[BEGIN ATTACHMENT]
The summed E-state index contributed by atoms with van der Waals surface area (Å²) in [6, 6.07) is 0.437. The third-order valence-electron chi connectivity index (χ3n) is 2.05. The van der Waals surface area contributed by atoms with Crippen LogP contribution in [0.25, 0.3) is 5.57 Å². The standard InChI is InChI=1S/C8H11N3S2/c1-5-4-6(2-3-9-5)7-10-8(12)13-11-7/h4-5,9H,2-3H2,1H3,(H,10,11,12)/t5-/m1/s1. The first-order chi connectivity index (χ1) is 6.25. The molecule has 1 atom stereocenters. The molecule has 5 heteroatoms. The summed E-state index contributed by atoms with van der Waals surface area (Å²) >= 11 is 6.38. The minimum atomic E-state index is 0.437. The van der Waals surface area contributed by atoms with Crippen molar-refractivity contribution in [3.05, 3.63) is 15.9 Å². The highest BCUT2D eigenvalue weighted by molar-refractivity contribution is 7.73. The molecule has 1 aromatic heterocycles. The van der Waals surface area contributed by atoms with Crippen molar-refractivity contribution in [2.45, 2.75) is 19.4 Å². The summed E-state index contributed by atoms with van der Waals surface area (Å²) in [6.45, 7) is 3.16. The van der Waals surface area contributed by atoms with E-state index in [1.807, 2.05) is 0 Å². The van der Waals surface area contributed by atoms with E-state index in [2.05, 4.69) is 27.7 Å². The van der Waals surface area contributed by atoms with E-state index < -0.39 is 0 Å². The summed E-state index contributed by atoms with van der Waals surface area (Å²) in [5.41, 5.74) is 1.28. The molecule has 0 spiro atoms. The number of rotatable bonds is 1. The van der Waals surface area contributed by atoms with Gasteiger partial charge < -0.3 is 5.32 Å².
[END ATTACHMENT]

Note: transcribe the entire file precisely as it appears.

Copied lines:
The summed E-state index contributed by atoms with van der Waals surface area (Å²) in [6, 6.07) is 0.437. The third-order valence-electron chi connectivity index (χ3n) is 2.05. The van der Waals surface area contributed by atoms with Crippen LogP contribution in [0.25, 0.3) is 5.57 Å². The standard InChI is InChI=1S/C8H11N3S2/c1-5-4-6(2-3-9-5)7-10-8(12)13-11-7/h4-5,9H,2-3H2,1H3,(H,10,11,12)/t5-/m1/s1. The first-order chi connectivity index (χ1) is 6.25. The molecule has 1 atom stereocenters. The molecule has 5 heteroatoms. The summed E-state index contributed by atoms with van der Waals surface area (Å²) >= 11 is 6.38. The minimum atomic E-state index is 0.437. The van der Waals surface area contributed by atoms with Crippen molar-refractivity contribution in [3.05, 3.63) is 15.9 Å². The highest BCUT2D eigenvalue weighted by molar-refractivity contribution is 7.73. The molecule has 1 aromatic heterocycles. The van der Waals surface area contributed by atoms with Crippen molar-refractivity contribution in [2.45, 2.75) is 19.4 Å². The summed E-state index contributed by atoms with van der Waals surface area (Å²) in [6.45, 7) is 3.16. The van der Waals surface area contributed by atoms with E-state index in [1.807, 2.05) is 0 Å². The van der Waals surface area contributed by atoms with E-state index in [2.05, 4.69) is 27.7 Å². The van der Waals surface area contributed by atoms with E-state index < -0.39 is 0 Å². The summed E-state index contributed by atoms with van der Waals surface area (Å²) in [5.41, 5.74) is 1.28. The molecule has 0 spiro atoms. The number of rotatable bonds is 1. The van der Waals surface area contributed by atoms with Gasteiger partial charge < -0.3 is 5.32 Å².